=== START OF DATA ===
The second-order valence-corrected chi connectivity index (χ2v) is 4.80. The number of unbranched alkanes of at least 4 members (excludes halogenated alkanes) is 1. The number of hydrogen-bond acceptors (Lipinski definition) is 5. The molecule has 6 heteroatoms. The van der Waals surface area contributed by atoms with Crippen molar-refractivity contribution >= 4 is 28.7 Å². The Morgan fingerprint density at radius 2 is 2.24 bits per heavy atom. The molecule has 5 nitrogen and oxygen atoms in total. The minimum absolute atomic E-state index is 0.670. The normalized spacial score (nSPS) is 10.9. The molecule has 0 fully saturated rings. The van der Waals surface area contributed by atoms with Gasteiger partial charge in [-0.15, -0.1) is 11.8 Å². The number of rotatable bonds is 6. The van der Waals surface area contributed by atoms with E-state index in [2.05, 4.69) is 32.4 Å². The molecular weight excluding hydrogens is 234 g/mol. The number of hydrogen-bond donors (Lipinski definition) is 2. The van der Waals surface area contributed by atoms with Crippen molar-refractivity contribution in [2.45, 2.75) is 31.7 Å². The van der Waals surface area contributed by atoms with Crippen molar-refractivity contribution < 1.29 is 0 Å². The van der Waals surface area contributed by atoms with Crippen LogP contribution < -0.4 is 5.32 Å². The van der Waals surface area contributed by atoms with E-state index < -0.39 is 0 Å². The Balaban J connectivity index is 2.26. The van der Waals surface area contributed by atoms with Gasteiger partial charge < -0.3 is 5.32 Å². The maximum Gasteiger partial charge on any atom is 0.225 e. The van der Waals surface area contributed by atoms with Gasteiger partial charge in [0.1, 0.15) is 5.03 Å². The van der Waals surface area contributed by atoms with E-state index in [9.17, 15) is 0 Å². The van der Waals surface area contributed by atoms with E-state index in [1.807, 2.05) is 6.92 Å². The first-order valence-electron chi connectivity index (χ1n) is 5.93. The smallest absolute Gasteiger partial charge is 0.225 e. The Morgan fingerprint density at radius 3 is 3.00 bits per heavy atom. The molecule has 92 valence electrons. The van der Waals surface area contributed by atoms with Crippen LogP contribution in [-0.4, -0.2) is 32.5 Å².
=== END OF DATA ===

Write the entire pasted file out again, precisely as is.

The second-order valence-corrected chi connectivity index (χ2v) is 4.80. The number of unbranched alkanes of at least 4 members (excludes halogenated alkanes) is 1. The number of hydrogen-bond acceptors (Lipinski definition) is 5. The molecule has 6 heteroatoms. The van der Waals surface area contributed by atoms with Crippen molar-refractivity contribution >= 4 is 28.7 Å². The Morgan fingerprint density at radius 2 is 2.24 bits per heavy atom. The molecule has 5 nitrogen and oxygen atoms in total. The minimum absolute atomic E-state index is 0.670. The normalized spacial score (nSPS) is 10.9. The molecule has 0 fully saturated rings. The van der Waals surface area contributed by atoms with Gasteiger partial charge in [-0.15, -0.1) is 11.8 Å². The number of rotatable bonds is 6. The van der Waals surface area contributed by atoms with E-state index in [2.05, 4.69) is 32.4 Å². The molecular weight excluding hydrogens is 234 g/mol. The number of hydrogen-bond donors (Lipinski definition) is 2. The van der Waals surface area contributed by atoms with Crippen molar-refractivity contribution in [2.45, 2.75) is 31.7 Å². The van der Waals surface area contributed by atoms with Crippen molar-refractivity contribution < 1.29 is 0 Å². The van der Waals surface area contributed by atoms with Crippen LogP contribution < -0.4 is 5.32 Å². The van der Waals surface area contributed by atoms with E-state index < -0.39 is 0 Å². The Balaban J connectivity index is 2.26. The van der Waals surface area contributed by atoms with Gasteiger partial charge < -0.3 is 5.32 Å². The maximum Gasteiger partial charge on any atom is 0.225 e. The van der Waals surface area contributed by atoms with Gasteiger partial charge in [0.1, 0.15) is 5.03 Å². The van der Waals surface area contributed by atoms with E-state index in [9.17, 15) is 0 Å². The van der Waals surface area contributed by atoms with E-state index in [1.807, 2.05) is 6.92 Å². The first-order valence-electron chi connectivity index (χ1n) is 5.93. The smallest absolute Gasteiger partial charge is 0.225 e. The Morgan fingerprint density at radius 3 is 3.00 bits per heavy atom. The molecule has 92 valence electrons. The van der Waals surface area contributed by atoms with Crippen LogP contribution in [-0.4, -0.2) is 32.5 Å².